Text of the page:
Conservation groups filed a notice of intent to sue the U.S. Forest Service, U.S. Bureau of Land Management and U.S. Fish and Wildlife Service over invalid and outdated Endangered Species Act approvals of oil and gas leasing plans for the Wayne National Forest. The Center for Biological Diversity, Ohio Environmental Council, Heartwood and Sierra Club are challenging the approvals for failing to consider the effects of fracking, white-nose syndrome and climate change on the endangered Indiana bat and other protected species threatened with extinction.
In December 2016 the BLM auctioned 719 acres of public land in the Wayne National Forest’s Marietta Unit in southeast Ohio, opening up the forest to large-scale, high-volume fracking of the Marcellus and Utica shales for the first time. The groups’ legal challenge aims to void this auction and halt fracking in the Wayne to protect the forest’s wildlife and water.
The groups assert fracking would industrialize Ohio’s only national forest, increase climate pollution, destroy the Indiana bat’s habitat, and risk contamination of water supplies that support endangered mussels and local communities.
“The Indiana bat is already over-stressed by white-nose syndrome and climate change. Summer bat detection rates in Ohio have declined by more than 50 percent since 2011,” said Wendy Park, an attorney with the Center for Biological Diversity. “But instead of protecting this fragile species, the BLM and Forest Service are allowing the razing and pollution of important bat habitat in the Wayne for harmful fracking.”
“Pipelines, well pads, and wastewater pits destroy habitat and harm people and wildlife,” said Nathan Johnson, an attorney with the Ohio Environmental Council. “These impacts are real. In 2014, a frack pad fire and chemical spill near the Wayne forced the evacuation of local residents and killed tens of thousands of fish and mussels.”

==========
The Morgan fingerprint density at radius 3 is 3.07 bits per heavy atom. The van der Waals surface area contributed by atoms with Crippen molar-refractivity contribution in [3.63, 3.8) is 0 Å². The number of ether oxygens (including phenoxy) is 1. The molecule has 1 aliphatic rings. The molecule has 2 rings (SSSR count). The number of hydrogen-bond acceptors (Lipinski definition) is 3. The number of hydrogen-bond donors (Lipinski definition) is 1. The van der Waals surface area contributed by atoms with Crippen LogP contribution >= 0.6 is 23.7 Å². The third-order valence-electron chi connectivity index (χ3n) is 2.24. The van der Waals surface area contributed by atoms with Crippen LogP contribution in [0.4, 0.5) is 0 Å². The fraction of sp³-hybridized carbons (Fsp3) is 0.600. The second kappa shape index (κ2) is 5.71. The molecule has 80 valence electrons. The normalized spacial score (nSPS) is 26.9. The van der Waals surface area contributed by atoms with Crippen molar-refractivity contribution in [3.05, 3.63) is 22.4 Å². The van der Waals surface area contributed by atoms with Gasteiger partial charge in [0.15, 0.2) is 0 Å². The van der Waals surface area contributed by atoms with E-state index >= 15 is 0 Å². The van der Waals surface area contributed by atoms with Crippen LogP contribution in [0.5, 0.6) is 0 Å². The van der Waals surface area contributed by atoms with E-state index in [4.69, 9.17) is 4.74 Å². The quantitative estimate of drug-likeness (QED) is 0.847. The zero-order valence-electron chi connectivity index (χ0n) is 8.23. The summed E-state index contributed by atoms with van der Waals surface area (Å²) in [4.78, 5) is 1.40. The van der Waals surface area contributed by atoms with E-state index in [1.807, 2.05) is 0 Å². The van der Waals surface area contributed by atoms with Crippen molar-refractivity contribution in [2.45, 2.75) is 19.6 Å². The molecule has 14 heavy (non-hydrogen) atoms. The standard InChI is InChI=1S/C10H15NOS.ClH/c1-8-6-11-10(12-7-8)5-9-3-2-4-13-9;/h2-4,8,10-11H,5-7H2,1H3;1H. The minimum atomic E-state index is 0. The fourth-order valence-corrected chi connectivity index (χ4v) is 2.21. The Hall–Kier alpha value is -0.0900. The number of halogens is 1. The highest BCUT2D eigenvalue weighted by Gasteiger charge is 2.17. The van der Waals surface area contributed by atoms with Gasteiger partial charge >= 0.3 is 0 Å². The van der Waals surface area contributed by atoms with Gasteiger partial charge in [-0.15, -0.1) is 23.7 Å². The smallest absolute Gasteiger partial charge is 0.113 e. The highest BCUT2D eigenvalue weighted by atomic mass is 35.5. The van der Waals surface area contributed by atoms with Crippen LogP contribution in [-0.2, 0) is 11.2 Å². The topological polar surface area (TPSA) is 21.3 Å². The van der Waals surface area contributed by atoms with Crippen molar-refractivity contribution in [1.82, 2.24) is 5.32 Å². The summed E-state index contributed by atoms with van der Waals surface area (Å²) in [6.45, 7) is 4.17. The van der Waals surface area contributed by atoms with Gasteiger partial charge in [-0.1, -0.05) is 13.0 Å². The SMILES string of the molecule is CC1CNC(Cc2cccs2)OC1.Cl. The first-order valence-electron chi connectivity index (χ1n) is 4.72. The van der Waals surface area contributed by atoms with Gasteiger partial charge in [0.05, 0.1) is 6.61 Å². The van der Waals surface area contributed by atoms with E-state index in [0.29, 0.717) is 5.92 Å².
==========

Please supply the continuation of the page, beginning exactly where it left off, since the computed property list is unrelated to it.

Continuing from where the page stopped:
The 2014 Monroe County well pad fire resulted in the contamination of a creek near the national forest. Wastewater and fracking chemicals spilled into Opossum Creek — an Ohio River tributary — killing 70,000 fish over a five-mile stretch.
“Fracking the Wayne National Forest in Ohio is like kicking someone when they’re down,” said Tabitha Tripp of Heartwood. “This land has been overworked for the last 200 years. Are we not rich and wise enough now to let a tiny percentage go wild?
Declining species need that. We need that. Instead, we are witness to the betrayal of the public trust and we have no recourse but to sue.”
The groups have also filed an appeal with the secretary of the interior to challenge the December 2016 lease sale.
As of 2016, private fracking operators had nominated 18,000 acres of the Wayne National Forest’s Marietta Unit for leasing, setting up this land to be auctioned off in upcoming lease sales that BLM conducts quarterly. Another lease auction is scheduled for March 23. BLM is accepting formal “protests” from the public for this proposal to auction over 1,100 acres of the forest until Feb. 13.
“There has been statewide opposition to leasing our only national forest for hydraulic fracturing. Ohio ranks 47th per capita in providing public lands to our state citizens. People do not want to hike near frack pads, smell diesel fuel in a forest, or fear that streams and rivers are contaminated,” said Loraine McCosker, southeast Ohio resident and co-chair of the Forests and Public Lands Committee of the Sierra Club Ohio Chapter. “Along with the impact to citizens who depend on our forest to provide clean air and water and recreational lands, this habitat is critical for many endangered and declining species challenged by climate change and other threats. In addition, Ohio is currently receiving great quantities of fracking waste from within Ohio and adjacent states which is then injected into class 2 injection wells. This proposed extraction will increase the waste created thereby increasing this burden.”
The Center for Biological Diversity is a national, nonprofit conservation organization with more than 1.2 million members and online activists dedicated to the protection of endangered species and wild places.
Contact: Wendy Park, Center for Biological Diversity, (510) 844-7138, firstname.lastname@example.org
Nathan Johnson, Ohio Environmental Council, (614) 487-5841, NJohnson@theOEC.org
Tabitha Tripp, Heartwood, (812) 307-4326, email@example.com
Loraine McCosker, Ohio Sierra Club, (740) 590-8474, firstname.lastname@example.org